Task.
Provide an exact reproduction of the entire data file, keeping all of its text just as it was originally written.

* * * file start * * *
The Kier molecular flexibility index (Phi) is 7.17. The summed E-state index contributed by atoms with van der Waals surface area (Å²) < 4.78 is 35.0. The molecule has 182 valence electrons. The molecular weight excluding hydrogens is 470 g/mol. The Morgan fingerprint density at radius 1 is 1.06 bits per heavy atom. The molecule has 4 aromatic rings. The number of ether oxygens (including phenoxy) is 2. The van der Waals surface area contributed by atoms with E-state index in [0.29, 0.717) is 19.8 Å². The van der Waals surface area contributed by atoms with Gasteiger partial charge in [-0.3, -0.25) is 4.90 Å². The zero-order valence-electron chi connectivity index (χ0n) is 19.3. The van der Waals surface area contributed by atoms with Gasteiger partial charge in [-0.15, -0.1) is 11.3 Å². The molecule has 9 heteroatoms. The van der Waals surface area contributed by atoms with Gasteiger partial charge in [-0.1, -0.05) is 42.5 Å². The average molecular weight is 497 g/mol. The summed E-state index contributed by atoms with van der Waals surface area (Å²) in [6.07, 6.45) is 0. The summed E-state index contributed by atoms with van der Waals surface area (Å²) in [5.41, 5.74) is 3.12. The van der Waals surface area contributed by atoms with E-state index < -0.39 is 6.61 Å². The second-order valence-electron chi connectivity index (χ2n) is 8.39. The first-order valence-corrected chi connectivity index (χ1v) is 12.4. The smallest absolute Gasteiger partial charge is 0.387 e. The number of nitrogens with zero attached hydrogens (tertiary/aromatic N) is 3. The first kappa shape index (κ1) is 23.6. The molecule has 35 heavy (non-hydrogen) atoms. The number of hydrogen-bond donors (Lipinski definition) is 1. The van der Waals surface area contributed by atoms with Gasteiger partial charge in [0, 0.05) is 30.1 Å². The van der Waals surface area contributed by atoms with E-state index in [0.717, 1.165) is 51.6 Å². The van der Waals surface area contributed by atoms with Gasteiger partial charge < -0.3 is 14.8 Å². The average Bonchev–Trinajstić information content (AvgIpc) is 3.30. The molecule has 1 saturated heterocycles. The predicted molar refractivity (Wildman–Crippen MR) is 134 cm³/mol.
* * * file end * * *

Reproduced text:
The Kier molecular flexibility index (Phi) is 7.17. The summed E-state index contributed by atoms with van der Waals surface area (Å²) < 4.78 is 35.0. The molecule has 182 valence electrons. The molecular weight excluding hydrogens is 470 g/mol. The Morgan fingerprint density at radius 1 is 1.06 bits per heavy atom. The molecule has 4 aromatic rings. The number of ether oxygens (including phenoxy) is 2. The van der Waals surface area contributed by atoms with E-state index in [0.29, 0.717) is 19.8 Å². The van der Waals surface area contributed by atoms with Gasteiger partial charge in [-0.3, -0.25) is 4.90 Å². The zero-order valence-electron chi connectivity index (χ0n) is 19.3. The van der Waals surface area contributed by atoms with Gasteiger partial charge in [-0.15, -0.1) is 11.3 Å². The molecule has 9 heteroatoms. The van der Waals surface area contributed by atoms with Gasteiger partial charge in [-0.1, -0.05) is 42.5 Å². The average molecular weight is 497 g/mol. The summed E-state index contributed by atoms with van der Waals surface area (Å²) in [6.07, 6.45) is 0. The summed E-state index contributed by atoms with van der Waals surface area (Å²) in [5.41, 5.74) is 3.12. The van der Waals surface area contributed by atoms with E-state index < -0.39 is 6.61 Å². The second-order valence-electron chi connectivity index (χ2n) is 8.39. The first-order valence-corrected chi connectivity index (χ1v) is 12.4. The smallest absolute Gasteiger partial charge is 0.387 e. The number of nitrogens with zero attached hydrogens (tertiary/aromatic N) is 3. The first kappa shape index (κ1) is 23.6. The molecule has 35 heavy (non-hydrogen) atoms. The number of hydrogen-bond donors (Lipinski definition) is 1. The van der Waals surface area contributed by atoms with Gasteiger partial charge in [0, 0.05) is 30.1 Å². The van der Waals surface area contributed by atoms with E-state index in [0.717, 1.165) is 51.6 Å². The van der Waals surface area contributed by atoms with Gasteiger partial charge < -0.3 is 14.8 Å². The average Bonchev–Trinajstić information content (AvgIpc) is 3.30. The molecule has 1 saturated heterocycles. The predicted molar refractivity (Wildman–Crippen MR) is 134 cm³/mol.